This page helps you to understand blood test results for White Cell Count and gives you the reference range to determine if your lab test results mean that you have a high, low or normal White Cell Count.
We outline the risk factors associated with both raised and lower White Cell Count.
Reference Ranges for White Cell Count:
|US Conventional Units||x10E3/uL = x10^9/L||3.5-10.5||<3.5 or >10.5|
|Standard International Units||x10E3/uL = x10^9/L||3.5-10.5||<3.5 or >10.5|
What are Red Blood Cells
White blood cells, also called leukocytes, are cells that exist in the blood, the lymphatic system, and tissues and are an important part of the body’s defense system.
Blood is made up of a few different types of cells suspended in fluid called plasma. In addition to WBCs, there are red blood cells and platelets. All of these cells are produced in the bone marrow and subsequently released into the blood .
There are five types of WBCs, and these are generally measured in isolation as well as part of the white blood cell analysis:
Lymphocytes – Your bone marrow constantly produces cells that will become lymphocytes. Some will enter your bloodstream, but most will move through your lymphatic system. The lymphatic system is the group of tissues and organs, like the spleen, tonsils, and lymph nodes that protect your body from infection .
Monocytes are a type of white blood cell that fights off bacteria, viruses and fungi. Monocytes are the biggest type of white blood cell in the immune system. Originally formed in the bone marrow, they are released into our blood and tissues. When certain germs enter the body, they quickly rush to the site for attack.
Neutrophils are the most plentiful type of white blood cell, making up 55 to 70 percent of your white blood cells. Neutrophils are important because, unlike some of the other white blood cells, they aren’t limited to a specific area of circulation. They can move freely through the walls of veins and into the tissues of your body to immediately attack all antigens .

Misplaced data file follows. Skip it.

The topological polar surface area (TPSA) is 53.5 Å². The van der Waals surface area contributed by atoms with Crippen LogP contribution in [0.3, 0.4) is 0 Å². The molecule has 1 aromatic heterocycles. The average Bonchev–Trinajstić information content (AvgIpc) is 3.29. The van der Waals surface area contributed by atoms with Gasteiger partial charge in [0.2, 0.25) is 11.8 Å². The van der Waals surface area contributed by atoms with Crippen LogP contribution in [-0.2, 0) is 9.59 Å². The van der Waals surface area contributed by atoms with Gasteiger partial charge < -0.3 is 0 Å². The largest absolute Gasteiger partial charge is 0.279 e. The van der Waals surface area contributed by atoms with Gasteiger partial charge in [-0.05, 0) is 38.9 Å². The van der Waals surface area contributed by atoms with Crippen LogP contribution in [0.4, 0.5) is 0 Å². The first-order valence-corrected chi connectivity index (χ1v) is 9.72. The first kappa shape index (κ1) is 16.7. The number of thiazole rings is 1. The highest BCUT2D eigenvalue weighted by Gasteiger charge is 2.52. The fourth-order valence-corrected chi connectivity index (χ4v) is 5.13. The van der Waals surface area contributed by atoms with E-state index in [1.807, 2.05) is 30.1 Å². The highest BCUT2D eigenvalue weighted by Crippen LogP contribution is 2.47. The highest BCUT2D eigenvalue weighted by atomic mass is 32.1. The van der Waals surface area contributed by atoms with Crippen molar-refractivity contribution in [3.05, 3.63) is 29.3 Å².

Eosinophils – Eosinophils have two distinct functions in your immune system. They destroy invading germs like viruses, bacteria, or parasites, and they also create an inflammatory response, especially if an allergy is involved. Allergies are immune responses that often involve chronic inflammation. Eosinophils play a significant role in the inflammation related to allergies and asthma .
Basophils – Basophils contain heparin. This is a naturally occurring blood-thinning substance, which prevents blood clotting. Basophils are also thought to mediate allergic reactions by releasing histamine. Basophils play a role in causing the body to produce the antibody called immunoglobulin E (IgE) which binds to basophils and a similar type of cell called mast cells. These cells release substances such as histamines and serotonin. They mediate the inflammatory response in the area of your body that was exposed to the allergen .
Function of White Blood cells
In general, WBC’s help protect against infections and also have a role in inflammation, allergic responses, and protecting against cancer. The white blood cell (WBC) count totals the number of white blood cells in a person’s sample of blood. It is one test among several that is included in a complete blood count (CBC), which is often used in the general evaluation of a person’s health.
When there is an infection or an inflammatory process somewhere in the body, the bone marrow produces more WBCs, releasing them into the blood, and through a complex process, they move to the site of infection or inflammation. As the condition resolves, the production of WBCs by the bone marrow subsides and the number of WBCs drops to normal levels again.
Risk factors associated White Cell Count
A WBC count can indicate that there is a disease or condition affecting white blood cells, but it cannot determine the underlying cause. In addition to infections and inflammation, there are a number of conditions that can affect the production of WBCs by the bone marrow or the survival of WBCs in the blood,
Some diseases trigger a response by the immune system and cause an increase in the number of WBCs. Other conditions affect the production of WBCs by the bone marrow or the survival of WBCs in the circulation, resulting in either an increase or decrease in the number of circulating WBCs .
Notable variations by demographic group
- White blood cell count decrease slightly in the elderly
- White blood cell count is increased in pregnancy as the immune system has to adjust itself to support the mother and her unborn baby. The production of white blood cells further increases when the mother nears her time for birth due to increased physiologic stress